Indra and Varuna are the two most important
archetypal symbols of Indian mythology. This book reviews the development of
the myths related to there figures in the entire Vedic literature, the Mahabharata
and the principal Puranas. It studies the meterological, physiological,
psychological, political, social, religious and philosophical interpretations of these
two mythological and literary images. This book concludes that mythically the two
most important and exalted Vedic Gods-Indra and Varuna of Vedas fall of from
their position at the emergence of the Hindu trinity in the Mahabharata and the
Puranas but philosophically they remain as important as before representing the
two complementary aspects of the cosmic reality at various levels of existence.
One represents the truth of being, the other the truth of becoming; one represents
the spirit, the other the matter; one symbolizes the vast creative principle and the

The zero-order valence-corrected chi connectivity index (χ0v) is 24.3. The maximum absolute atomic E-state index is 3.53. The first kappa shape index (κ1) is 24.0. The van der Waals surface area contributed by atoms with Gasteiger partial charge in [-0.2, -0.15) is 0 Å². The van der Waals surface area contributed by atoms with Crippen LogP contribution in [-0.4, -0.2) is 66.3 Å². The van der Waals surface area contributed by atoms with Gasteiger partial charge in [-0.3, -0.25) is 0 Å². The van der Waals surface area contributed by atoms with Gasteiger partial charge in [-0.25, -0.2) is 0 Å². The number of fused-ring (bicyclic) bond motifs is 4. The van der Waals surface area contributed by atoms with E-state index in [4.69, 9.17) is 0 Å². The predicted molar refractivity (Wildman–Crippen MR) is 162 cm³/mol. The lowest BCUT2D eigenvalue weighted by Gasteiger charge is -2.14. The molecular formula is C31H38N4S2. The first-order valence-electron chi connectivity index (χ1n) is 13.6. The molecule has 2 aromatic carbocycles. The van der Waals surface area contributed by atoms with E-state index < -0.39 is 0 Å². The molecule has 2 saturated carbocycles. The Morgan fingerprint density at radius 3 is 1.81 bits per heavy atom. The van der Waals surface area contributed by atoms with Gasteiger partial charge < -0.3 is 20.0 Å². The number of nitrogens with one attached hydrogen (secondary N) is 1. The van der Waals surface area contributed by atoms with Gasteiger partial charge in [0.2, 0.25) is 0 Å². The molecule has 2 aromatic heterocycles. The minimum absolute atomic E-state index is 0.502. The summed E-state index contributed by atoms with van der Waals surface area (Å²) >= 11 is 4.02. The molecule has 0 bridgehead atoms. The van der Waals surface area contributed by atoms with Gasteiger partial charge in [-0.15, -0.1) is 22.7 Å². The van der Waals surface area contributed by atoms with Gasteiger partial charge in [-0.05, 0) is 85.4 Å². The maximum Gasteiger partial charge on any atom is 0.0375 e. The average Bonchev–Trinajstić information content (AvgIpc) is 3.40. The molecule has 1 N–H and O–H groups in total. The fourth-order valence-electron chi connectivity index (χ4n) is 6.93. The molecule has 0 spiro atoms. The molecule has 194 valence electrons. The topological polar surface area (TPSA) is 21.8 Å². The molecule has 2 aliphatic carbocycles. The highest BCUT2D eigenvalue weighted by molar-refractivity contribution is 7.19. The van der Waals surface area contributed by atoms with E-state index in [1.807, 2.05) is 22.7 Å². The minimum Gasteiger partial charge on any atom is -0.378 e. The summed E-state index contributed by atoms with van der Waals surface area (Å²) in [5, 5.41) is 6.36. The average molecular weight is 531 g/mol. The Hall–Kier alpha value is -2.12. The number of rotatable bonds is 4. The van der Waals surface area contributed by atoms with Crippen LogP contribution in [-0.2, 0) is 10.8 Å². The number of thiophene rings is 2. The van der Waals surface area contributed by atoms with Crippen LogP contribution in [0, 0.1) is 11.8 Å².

other the enveloping formless void; one denotes metaphorically the day, and the
other the night.
About the Author
D. Usha Choudhuri (b. 1937)
Gold Medalist in
M.A. Sanskrit, PhD, Delhi Vedavacaspati, Gurukul Kangri University.
of Sanskrit, Indra-prastha College/ Delhi University for over 22 years.
Professor of Vedic thought and classical literature, University of Bucharest,
Author of Indra and Varuna in Indian Mythology and
various other research papers.
Specialization in Vedic literature, Mythology
and Archetypal criticism.
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